I'm having problems with pkg-config under MSYS, strings break and I get the
wrong output (thought no crash happen, it still is broken). It looks like you
have bad memory management so I've been looking for bugs in that area. Notice
that I already "fixed" the problem by not removing duplicates in the output, but
of course that's not the best solution and it does not really fix anything.
Anyway, I'll be back later for these.
At this time, I found one bug in version 0.21 in pkg.c at line #191 you have:
char *pkgname = malloc (len - 2);
It MUST be a g_malloc() to match any future g_free() [of which you have one just
a bit lower and I'd bet you g_free() the names when you clear the table of
I'll post a patch once I'm finished with my hunt of memory bugs!
Okay, I got many others! 8-}
The poptParseArgvString() function called, for instance, from parse_libs()
returns a new buffer in the variable 'argv' which you g_free() a little lower in
that function. Argh! This is totally wrong because poptParseArgvString() does
malloc() and free() only (it is not glib aware--should we change that? that's
what I'm gonna do now!)
So here again you were likely destroying memory big time. Patch later, as I
Okay... two things: I was linking against my compiled version of glib and thus
g_malloc() == malloc() and g_free() == free() by default! So no worry there I
guess. I'll still send a patch with my changes.
I looked all around and I could not really find a problem. Yet, the alloca()
function did not need to be defined as you had it. It is available in glib so
all you have to do is include glib.h and you have it.
I suggest the addition of a file named pkg-glib.h and the removal of the
partial-glib.h (the new name makes more sense). It functions the same way, but
all the .c file include it (the popt*.c files too in order to ge the alloca() file).
That is, if you accept my changes... 8-)
So all of that to say that I'm not too sure what the problem was!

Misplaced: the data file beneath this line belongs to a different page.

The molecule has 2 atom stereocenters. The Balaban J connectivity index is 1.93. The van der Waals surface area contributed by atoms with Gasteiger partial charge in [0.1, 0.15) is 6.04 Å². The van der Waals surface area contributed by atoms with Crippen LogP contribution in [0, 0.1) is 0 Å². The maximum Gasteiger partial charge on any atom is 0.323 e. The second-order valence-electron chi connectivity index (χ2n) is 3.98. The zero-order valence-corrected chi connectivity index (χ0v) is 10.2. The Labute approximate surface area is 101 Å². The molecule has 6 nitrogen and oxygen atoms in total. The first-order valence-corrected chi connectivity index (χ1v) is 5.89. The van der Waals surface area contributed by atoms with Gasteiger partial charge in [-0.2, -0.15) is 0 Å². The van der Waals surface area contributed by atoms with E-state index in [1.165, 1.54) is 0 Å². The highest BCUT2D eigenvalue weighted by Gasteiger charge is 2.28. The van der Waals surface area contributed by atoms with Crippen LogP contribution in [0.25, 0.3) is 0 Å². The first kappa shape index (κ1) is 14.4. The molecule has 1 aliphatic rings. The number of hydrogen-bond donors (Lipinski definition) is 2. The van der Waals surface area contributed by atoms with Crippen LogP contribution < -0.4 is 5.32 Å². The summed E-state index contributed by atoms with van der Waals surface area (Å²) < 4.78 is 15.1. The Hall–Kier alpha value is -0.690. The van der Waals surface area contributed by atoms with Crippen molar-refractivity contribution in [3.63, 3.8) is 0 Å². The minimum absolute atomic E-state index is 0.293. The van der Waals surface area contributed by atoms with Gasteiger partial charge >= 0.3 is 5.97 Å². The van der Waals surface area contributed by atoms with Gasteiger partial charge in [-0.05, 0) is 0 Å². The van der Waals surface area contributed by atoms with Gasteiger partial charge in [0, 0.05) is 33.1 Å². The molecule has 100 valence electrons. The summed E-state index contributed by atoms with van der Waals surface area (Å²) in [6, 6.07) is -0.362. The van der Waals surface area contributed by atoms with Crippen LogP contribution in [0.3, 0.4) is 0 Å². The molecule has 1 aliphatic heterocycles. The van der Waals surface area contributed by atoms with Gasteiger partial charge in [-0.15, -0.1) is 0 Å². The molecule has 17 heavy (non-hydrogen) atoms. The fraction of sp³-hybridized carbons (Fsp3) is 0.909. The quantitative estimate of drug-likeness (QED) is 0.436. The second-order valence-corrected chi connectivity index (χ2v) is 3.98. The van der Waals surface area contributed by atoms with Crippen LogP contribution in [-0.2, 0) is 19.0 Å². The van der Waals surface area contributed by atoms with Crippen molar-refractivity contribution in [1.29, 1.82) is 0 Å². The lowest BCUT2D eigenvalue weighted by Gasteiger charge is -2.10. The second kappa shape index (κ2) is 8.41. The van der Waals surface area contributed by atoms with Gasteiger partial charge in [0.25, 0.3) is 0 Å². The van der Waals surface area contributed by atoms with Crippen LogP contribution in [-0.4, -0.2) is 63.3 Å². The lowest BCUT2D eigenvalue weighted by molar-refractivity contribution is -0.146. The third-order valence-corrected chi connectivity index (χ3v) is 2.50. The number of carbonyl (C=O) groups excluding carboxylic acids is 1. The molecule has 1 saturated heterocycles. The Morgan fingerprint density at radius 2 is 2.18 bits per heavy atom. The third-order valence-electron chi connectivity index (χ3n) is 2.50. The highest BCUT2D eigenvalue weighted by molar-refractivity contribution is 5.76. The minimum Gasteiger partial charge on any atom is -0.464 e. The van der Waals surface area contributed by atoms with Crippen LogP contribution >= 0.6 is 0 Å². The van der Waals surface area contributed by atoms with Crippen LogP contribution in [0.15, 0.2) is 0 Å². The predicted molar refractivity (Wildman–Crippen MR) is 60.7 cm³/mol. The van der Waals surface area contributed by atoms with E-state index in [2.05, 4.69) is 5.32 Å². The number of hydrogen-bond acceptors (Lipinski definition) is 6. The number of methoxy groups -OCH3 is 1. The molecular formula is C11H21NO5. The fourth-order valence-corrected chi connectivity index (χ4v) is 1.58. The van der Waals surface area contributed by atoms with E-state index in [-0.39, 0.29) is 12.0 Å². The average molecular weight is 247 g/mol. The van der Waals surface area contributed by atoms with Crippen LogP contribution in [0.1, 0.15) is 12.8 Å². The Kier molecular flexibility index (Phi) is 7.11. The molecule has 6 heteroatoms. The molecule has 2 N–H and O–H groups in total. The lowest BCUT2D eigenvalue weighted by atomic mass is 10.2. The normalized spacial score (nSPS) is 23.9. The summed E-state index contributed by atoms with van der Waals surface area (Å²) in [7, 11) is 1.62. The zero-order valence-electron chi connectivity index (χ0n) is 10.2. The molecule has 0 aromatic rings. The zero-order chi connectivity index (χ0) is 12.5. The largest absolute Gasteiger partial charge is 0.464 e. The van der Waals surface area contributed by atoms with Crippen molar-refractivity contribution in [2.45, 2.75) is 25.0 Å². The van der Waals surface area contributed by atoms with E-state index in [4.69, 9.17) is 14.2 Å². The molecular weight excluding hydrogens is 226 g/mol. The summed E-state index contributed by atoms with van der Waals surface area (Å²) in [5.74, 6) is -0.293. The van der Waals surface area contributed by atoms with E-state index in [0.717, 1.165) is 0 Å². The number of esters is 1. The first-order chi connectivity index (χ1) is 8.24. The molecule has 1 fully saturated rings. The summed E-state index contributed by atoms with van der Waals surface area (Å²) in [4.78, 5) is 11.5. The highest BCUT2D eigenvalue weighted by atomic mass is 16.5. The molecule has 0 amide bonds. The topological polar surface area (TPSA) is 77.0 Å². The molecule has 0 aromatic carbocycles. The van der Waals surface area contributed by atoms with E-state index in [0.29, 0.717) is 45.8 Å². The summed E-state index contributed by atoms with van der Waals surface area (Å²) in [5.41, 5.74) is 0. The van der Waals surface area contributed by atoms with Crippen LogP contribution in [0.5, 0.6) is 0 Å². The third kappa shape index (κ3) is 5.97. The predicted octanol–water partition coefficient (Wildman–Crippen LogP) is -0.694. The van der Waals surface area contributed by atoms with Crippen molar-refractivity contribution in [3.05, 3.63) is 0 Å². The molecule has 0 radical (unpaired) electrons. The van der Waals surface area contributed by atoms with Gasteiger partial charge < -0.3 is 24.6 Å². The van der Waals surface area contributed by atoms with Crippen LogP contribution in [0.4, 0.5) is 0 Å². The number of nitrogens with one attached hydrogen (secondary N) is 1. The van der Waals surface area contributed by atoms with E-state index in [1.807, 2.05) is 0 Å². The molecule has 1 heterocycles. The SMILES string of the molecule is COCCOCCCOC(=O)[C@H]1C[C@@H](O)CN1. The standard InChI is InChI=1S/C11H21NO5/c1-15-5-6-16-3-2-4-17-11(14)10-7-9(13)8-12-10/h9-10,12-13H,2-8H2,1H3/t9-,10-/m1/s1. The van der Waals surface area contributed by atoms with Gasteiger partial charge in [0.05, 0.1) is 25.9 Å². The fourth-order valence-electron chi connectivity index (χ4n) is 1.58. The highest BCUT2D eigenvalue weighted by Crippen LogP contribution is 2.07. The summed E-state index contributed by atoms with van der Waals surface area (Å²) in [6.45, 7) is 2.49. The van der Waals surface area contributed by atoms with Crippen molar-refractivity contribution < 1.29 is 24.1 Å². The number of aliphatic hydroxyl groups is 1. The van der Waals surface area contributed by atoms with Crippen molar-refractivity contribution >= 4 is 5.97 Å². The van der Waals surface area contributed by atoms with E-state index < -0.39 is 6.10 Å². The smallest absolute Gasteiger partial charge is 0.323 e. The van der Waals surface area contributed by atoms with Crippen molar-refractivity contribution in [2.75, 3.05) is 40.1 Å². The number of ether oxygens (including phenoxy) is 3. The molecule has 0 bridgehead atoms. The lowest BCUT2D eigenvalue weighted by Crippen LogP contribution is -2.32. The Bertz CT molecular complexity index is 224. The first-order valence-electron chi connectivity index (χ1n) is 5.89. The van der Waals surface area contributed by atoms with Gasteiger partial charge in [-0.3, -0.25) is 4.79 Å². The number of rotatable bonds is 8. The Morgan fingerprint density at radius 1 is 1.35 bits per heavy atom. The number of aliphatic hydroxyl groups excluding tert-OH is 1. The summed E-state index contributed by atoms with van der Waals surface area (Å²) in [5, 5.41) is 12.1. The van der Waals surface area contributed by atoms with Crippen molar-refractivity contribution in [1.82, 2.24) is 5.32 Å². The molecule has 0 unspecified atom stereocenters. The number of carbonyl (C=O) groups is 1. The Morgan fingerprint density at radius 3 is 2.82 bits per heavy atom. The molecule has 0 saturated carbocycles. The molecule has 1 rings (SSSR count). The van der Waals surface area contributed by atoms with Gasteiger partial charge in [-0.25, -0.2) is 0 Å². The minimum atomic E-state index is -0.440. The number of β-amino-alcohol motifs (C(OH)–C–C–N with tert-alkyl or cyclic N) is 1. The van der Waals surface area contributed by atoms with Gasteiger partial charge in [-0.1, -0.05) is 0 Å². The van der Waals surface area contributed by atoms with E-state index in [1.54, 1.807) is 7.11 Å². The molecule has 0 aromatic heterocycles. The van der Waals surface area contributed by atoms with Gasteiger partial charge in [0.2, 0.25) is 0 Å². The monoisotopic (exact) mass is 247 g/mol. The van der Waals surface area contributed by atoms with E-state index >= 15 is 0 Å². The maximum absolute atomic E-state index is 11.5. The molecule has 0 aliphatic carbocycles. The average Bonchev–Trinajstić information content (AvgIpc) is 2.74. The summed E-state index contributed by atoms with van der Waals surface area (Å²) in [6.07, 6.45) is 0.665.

Ha! One thing however, which I did not really fix correctly, is the default path
in the main.c file. You define it on the command line with -D...="\"blah\"".
That does not work under MinGW and propably other systems. I get many errors
about extranous backslashes. That's why the pre-compiled version of pkg-config
could never find my files even thought they were at the right place! You need to
have a .h.in with the info (config.h.in would work, you just need to substitute
that variable too.) Another way is to change the main.c into main.c.in but I
think many people would not like that. I'll be glad to make that work for you, I
just need to know how you want to proceed.
Finally, there is another possibly "more serious" problem: the default path
separator under MinGW, according to glib, is ';' and not ':'. I'm not too sure
how to handle that one because MinGW without MSYS, that's correct! (;) but with
MSYS, it's wrong. Since I do not myself need more than one path, I'm fine, but
it could be a problem for some other people.
Created attachment 7890 [details] [review]
g_malloc/free/realloc/strdup + alloca() definitions removal
WARNING: DO NOT INCLUDE main.c; I put it in there so you can see what I used to
test the memory but the path for the default directories is hard-coded in
Okay! I got the gtk+ configuration script to work.
The problem must be the shell because they have something like this:
VAR="`pkg-config --cflags ...` $var1 $var2 ..."
and it breaks after the closing ` by adding a \x01 and ignoring the other variables.
I moved the extras variables first (which is totally fine for MSYS) and the
problem goes away!
VAR="$var1 $var2 ... `pkg-config --cflags ...`"
So really, the only problem I can see is the default path which does not work at
Sorry for all the trouble 8-}
Since popt is removed, I'm pretty sure anything that allocates memory in pkg-config is going through the glib routines except for alloca in rpmvercmp. Since I know people have that working on MSYS (I've done it myself), I'm going to say that this is resolved. Please reopen if you're still finding memory corruption.
And the bug with the \x01 was indeed a MSYS shell bug.